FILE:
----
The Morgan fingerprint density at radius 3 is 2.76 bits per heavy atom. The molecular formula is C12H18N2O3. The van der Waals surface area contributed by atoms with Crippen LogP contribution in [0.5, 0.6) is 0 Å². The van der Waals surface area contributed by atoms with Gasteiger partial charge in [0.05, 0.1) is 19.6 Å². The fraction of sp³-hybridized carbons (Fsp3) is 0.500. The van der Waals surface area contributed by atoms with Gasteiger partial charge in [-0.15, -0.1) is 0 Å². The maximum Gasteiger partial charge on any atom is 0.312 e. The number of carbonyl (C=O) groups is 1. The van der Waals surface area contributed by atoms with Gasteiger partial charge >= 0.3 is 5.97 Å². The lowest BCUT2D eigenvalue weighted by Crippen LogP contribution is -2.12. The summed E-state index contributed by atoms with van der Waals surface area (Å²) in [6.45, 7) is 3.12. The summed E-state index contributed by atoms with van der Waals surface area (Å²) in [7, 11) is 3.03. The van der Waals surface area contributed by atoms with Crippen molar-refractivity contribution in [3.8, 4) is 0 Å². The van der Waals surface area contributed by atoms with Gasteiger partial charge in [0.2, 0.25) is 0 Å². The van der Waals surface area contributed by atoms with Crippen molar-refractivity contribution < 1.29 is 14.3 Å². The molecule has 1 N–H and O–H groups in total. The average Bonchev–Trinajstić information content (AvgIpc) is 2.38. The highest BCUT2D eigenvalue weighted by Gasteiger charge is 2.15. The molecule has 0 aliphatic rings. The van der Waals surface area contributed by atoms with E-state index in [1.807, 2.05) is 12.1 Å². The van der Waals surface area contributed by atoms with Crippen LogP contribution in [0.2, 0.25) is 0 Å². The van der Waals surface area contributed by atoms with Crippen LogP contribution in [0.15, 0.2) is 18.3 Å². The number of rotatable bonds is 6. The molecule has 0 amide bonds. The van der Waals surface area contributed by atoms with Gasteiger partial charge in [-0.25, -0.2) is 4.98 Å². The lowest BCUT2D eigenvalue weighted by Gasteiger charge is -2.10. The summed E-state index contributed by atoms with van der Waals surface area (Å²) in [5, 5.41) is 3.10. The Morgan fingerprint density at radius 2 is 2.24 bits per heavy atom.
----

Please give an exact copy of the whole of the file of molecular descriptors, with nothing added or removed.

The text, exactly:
The Morgan fingerprint density at radius 3 is 2.76 bits per heavy atom. The molecular formula is C12H18N2O3. The van der Waals surface area contributed by atoms with Crippen LogP contribution in [0.5, 0.6) is 0 Å². The van der Waals surface area contributed by atoms with Gasteiger partial charge in [0.05, 0.1) is 19.6 Å². The fraction of sp³-hybridized carbons (Fsp3) is 0.500. The van der Waals surface area contributed by atoms with Gasteiger partial charge in [-0.15, -0.1) is 0 Å². The maximum Gasteiger partial charge on any atom is 0.312 e. The number of carbonyl (C=O) groups is 1. The van der Waals surface area contributed by atoms with Gasteiger partial charge >= 0.3 is 5.97 Å². The lowest BCUT2D eigenvalue weighted by Crippen LogP contribution is -2.12. The summed E-state index contributed by atoms with van der Waals surface area (Å²) in [6.45, 7) is 3.12. The summed E-state index contributed by atoms with van der Waals surface area (Å²) in [7, 11) is 3.03. The van der Waals surface area contributed by atoms with Crippen molar-refractivity contribution in [3.8, 4) is 0 Å². The van der Waals surface area contributed by atoms with Gasteiger partial charge in [0.2, 0.25) is 0 Å². The van der Waals surface area contributed by atoms with Crippen molar-refractivity contribution < 1.29 is 14.3 Å². The molecule has 1 N–H and O–H groups in total. The average Bonchev–Trinajstić information content (AvgIpc) is 2.38. The highest BCUT2D eigenvalue weighted by Gasteiger charge is 2.15. The molecule has 0 aliphatic rings. The van der Waals surface area contributed by atoms with E-state index in [1.807, 2.05) is 12.1 Å². The van der Waals surface area contributed by atoms with Crippen LogP contribution in [0.2, 0.25) is 0 Å². The van der Waals surface area contributed by atoms with Crippen LogP contribution in [0.15, 0.2) is 18.3 Å². The number of rotatable bonds is 6. The molecule has 0 amide bonds. The van der Waals surface area contributed by atoms with Gasteiger partial charge in [-0.25, -0.2) is 4.98 Å². The lowest BCUT2D eigenvalue weighted by Gasteiger charge is -2.10. The summed E-state index contributed by atoms with van der Waals surface area (Å²) in [5, 5.41) is 3.10. The Morgan fingerprint density at radius 2 is 2.24 bits per heavy atom.